Heavier Weight or Higher Reps – Which Builds Muscle Better?

It may seem counter-intuitive, but most people’s muscles grows more with good form, higher reps and lower weight, than it does using heavier weight, lower reps, and sloppy form. I know this first-hand.

When I started lifting weights / bodybuilding, at the age of 15, I started using higher reps and lighter weight (average 20 reps per set). And I did pretty well in competition, having won Teenage Mr. California and Teenage Mr. America, by the time I was 19. I continued with that type of training, successfully, until I was about 30. And then, for some reason, I started thinking that maybe I should been using lower reps and heavier weight. As an ectomorph, I was never able to get “huge”, so now I was beginning to suspect that maybe it was because I had been lifting too light.

So I started using heavier weight and kept my sets around the 10 repetition range. I did that for the next 20 years, although I only competed a couple of times during that period. I DID noticed that I wasn’t as big as I used to be, and I assumed it was because I was older. I even tried adding more sets, and going even heavier, dropping my reps to about 6. But the only thing it produced was sore joints, and more frustration.

Then, in 2011, I read an article by (Iron Man Magazine – editor in chief) Steve Holman and Jonathan Lawson, in which they were talking about the research that had been done recently on sarcoplasmic (high rep) training. I called Steve and had a nice conversation with him. I decided to give the higher rep thing a try. However, I made the mistake of keeping the total number of sets high as well. So I ended up over-training.

The following year (mid 2012), I started using only one exercise per movement (note: most body parts only perform one movement, with the exception of pecs and traps), and my 50, 40, 30, 20, 15, 10 rep protocol (which has now become somewhat famous, thanks to Steve Holman mentioning it in several articles). And BAM ! Growth like never before.

Mind you, it’s difficult to use very much weight when doing 50 reps in one set – but the pump is insane ! Every subsequent set, I increase the weight a little bit, and drop to the next number of reps.

For example, when I do Decline Dumbbell Press (my favorite chest exercise), I use a pair of 25 pound dumbbells for my first set of 50 reps. Guys half my size typically use a pair of 50s for their first set of 10 reps, so they look over at me and wonder what’s up. For my second set, of 40 reps, I use a pair of 30s. I use a pair of 35s for my set of 30 reps; a pair of 40s for my set of 20 reps; a pair of 45s for my set of 15 reps; and a pair of 50s for my set of 10 reps (….and then I do three breakdown sets of 10 reps each, with progressively lighter weights….so my final set is actually of 40 reps).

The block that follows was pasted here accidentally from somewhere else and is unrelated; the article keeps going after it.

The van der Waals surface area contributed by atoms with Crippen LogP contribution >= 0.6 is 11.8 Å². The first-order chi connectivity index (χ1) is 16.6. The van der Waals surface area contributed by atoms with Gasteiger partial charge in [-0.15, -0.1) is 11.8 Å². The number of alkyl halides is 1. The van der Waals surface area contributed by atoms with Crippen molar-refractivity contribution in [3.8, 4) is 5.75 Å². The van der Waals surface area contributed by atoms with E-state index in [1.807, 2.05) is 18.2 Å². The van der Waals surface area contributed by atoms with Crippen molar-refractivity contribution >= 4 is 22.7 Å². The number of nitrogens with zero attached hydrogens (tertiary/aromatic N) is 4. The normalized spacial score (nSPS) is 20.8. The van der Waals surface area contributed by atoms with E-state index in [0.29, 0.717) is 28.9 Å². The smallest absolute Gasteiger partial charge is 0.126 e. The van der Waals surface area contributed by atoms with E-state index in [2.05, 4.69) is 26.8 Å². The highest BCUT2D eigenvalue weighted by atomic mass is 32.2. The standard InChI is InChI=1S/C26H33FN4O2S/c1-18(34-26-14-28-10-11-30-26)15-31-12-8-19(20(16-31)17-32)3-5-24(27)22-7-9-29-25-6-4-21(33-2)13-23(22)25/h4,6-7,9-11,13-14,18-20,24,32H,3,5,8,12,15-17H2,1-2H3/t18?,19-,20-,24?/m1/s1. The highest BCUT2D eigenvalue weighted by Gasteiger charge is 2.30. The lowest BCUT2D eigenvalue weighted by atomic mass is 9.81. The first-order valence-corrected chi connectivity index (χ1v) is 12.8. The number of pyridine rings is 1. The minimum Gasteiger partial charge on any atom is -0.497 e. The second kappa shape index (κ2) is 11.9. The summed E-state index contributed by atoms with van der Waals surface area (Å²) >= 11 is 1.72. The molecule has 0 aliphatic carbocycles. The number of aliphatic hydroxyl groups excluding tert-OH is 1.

I keep my form “perfect” on these sets – the dumbbells are kept wide (almost like a fly, but not quite), I pause in the stretch position, and I deliberately contract / squeeze my pecs at the top of each repetition.

The result? My pecs have never been this big! I used to use a pair of 80 pound dumbbells before, and I was younger – so I should have been bigger before, right ? Yet here I am at the age of 54, using 50 pound dumbbells, and growing better than ever. And I’m only doing a total of 10 sets for chest (5 sets of Decline Dumbbells and 5 sets of Decline Cable Cross-over / simulating a Dipping Movement). But it’s more than enough stimulation, doing them with this kind of intensity – I’m sore for days afterwards.

Higher Reps Means Fewer Sets

Again, I only do one exercise per movement, and I do 5-6 sets of high reps, with a breakdown on the final set – for all body parts. That’s the beauty of high reps (aside from growing much more)…..you don’t need to do as many total sets. In fact, if you do too many sets, with high reps, you’ll over-train. But why do more if less works better?

Proof is in the Pudding

It seems most people tend to start with too many sets and and using as much weight as possible, believing “more is better”. And – if they get any results at all – they stick with that method. They rarely make the assumption that less might be more – fewer sets and less weight per exercise (but more reps). So I encourage you to try it.

I’ll be stepping on stage this coming June, and you’ll be able to see the results that I’ve gotten with this program. I’ve been doing this – exactly as described above – for the past year and a half. By the time the contest rolls around, it will have been a full two years of doing this program. Then, feel free to see what I looked like in 2012 or 2011, and make the comparison for yourself. It will be significant.

I firmly believe, higher reps with lower weight, and fewer sets, produces FAR better muscle growth, than the conventional method (more sets, higher weight and lower reps). And forget about how much you think you “should” be lifting. Keep your form good, and go for the burn. You’ll be happy you did.

About the Author

DOUGBRIGDoug Brignole is a veteran competitive bodybuilder, currently in his 38th year of competition.

Having started at the age of 16, and winning numerous teenage competitions in addition to the Overall Mr. California, and his weight division in Mr. America and Mr. Universe, Doug now has his sights set the World Championship of 2014.

He has been an enthusiastic student of biomechanics for many years, writes for a number of websites and magazines, and is now working on his second book.

He has been certified by the American College of Sports Medicine and the American Council on Exercise.